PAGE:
#50 David Cummings

David Cronin (1847-????), aka Little Dave Cummings, J. H. Smith, James Hogan, Harry Smithson, etc. — Sneak thief

Link to Byrnes’s text for #50 David Cummings

Inspector Byrnes not only devoted several pages to Dave Cummings, he also presented information about Dave’s early career that had never been published before 1886, and relating crimes far from New York. Byrnes undoubtedly received most of this information from the Pinkerton Detective Agency, which had been tracking Cummings long before he showed his face in New York City.

There is one egregious error in Byrnes’s entry on Cummings: the robbery of Scooler’s jewelry store in New Orleans took place on the night of Dec. 31, 1870-Jan. 1, 1871. This robbery continued to generate headlines for many months, for two different reasons. First, it was suspected that Billy Forrester was among the gang that did the job–and Forrester was the prime suspect in the murder of financier Benjamin Nathan in July of 1870. Secondly, at about 6:00AM on the morning of Jan 1., a fire broke out on one docked steamboat at New Orleans, which spread to four other ships, destroying them all. There were persistent rumors that the fire had been started by the gang to occupy the police while they made their getaway. However, it does not make a great deal of sense that this would be done hours after the heist was completed; or that the fire would get so out of control from one start point.

The Scooler’s robbery had another detail of interest: as reported by Byrnes, Cummings used the trick of fooling a watchman on street patrol by moving a dummy facade of a safe in front of a window, so that the burglars could work on the real safe without being seen. The same trick was later attributed to Mike Kurtz in an 1884 jewelry store robbery in Troy, New York.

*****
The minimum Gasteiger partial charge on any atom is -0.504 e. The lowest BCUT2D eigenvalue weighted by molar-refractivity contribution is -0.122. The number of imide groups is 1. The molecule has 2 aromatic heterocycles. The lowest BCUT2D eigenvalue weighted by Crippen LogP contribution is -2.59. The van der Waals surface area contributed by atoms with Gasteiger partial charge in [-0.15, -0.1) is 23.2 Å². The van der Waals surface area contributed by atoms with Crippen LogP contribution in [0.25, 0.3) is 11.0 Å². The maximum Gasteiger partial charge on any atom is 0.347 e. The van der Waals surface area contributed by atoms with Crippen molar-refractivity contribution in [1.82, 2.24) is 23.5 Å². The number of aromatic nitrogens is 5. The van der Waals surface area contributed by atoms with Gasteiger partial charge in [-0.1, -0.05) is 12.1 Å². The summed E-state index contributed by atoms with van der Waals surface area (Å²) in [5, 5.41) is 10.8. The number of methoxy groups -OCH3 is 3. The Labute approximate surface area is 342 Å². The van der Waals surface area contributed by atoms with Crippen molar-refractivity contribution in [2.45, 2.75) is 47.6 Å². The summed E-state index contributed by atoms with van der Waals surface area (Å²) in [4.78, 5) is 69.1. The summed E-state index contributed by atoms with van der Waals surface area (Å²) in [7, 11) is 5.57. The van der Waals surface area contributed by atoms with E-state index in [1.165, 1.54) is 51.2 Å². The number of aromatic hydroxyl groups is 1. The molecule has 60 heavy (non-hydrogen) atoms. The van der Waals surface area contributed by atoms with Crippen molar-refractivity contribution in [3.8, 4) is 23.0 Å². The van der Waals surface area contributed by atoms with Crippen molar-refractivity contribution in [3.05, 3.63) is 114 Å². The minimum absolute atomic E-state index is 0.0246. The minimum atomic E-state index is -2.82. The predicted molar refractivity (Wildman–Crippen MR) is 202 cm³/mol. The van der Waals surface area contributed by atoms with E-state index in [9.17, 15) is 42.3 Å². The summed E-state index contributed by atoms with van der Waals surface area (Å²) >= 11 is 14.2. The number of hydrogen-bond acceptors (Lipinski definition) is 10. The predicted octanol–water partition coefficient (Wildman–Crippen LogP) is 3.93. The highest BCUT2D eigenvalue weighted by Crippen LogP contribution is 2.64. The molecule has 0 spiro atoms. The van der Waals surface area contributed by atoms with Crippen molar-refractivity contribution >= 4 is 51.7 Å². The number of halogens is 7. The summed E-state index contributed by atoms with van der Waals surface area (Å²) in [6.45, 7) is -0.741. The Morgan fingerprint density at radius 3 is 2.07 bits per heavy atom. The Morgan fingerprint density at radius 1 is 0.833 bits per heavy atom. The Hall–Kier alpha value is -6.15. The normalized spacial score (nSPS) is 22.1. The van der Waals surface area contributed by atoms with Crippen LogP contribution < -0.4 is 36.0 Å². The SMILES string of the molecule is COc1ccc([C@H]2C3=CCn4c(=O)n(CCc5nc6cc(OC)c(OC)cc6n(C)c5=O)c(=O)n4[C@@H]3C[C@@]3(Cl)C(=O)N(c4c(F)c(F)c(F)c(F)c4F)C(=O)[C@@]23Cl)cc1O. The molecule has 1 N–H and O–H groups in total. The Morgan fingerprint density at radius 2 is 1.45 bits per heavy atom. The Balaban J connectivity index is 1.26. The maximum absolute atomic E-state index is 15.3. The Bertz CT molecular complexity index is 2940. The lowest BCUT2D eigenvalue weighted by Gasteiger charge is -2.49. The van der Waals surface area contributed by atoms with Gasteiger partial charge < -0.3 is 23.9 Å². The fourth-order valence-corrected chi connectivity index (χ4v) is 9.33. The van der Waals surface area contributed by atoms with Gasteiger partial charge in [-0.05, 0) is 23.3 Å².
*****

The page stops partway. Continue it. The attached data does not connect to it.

Byrnes (or rather, the Pinkerton Agency) was likely correct that Cummings’ real last name was Cronin. Chicago newspapers indicated that Cummings had been there as a youth; and there is an 1860 Census entry for a “David Cronan” (a common variant spelling of Cronin) born in 1847, and no entries for any David Cummings living in Chicago that was close to the same age. Cummings had initials tattooed on his arm, “D. C.”

Cummings worked with many of the best bank thieves of his era. However, it is doubtful that any criminal of his generation could equal the year that Cummings had in 1881–Byrnes’s information from 1881 bears repeating:

  • In January, 1881, he was arrested at the Sinclair House, New York City, a porter having caught him coming out of the room of a son of United States Senator Pinchback’s, with a full outfit of tools and some valuables of the guests. He was committed, obtained bail, and again went into hiding. [Byrnes later suggested that Cummings was able to get out on bail after playing sick–he ate brick dust while in the Tombs, and spit it up, suggesting that he was coughing blood.]
  • His next appearance was at Philadelphia, where he formed a partnership with Walter Sheridan, Joe McClusky, and other noted bank sneaks. Their first robbery was that of a diamond broker on Chestnut Street, near Twelfth, where Cummings and Sheridan engaged the attention of the clerk, and McCluskey secured about $6,000 worth of diamonds.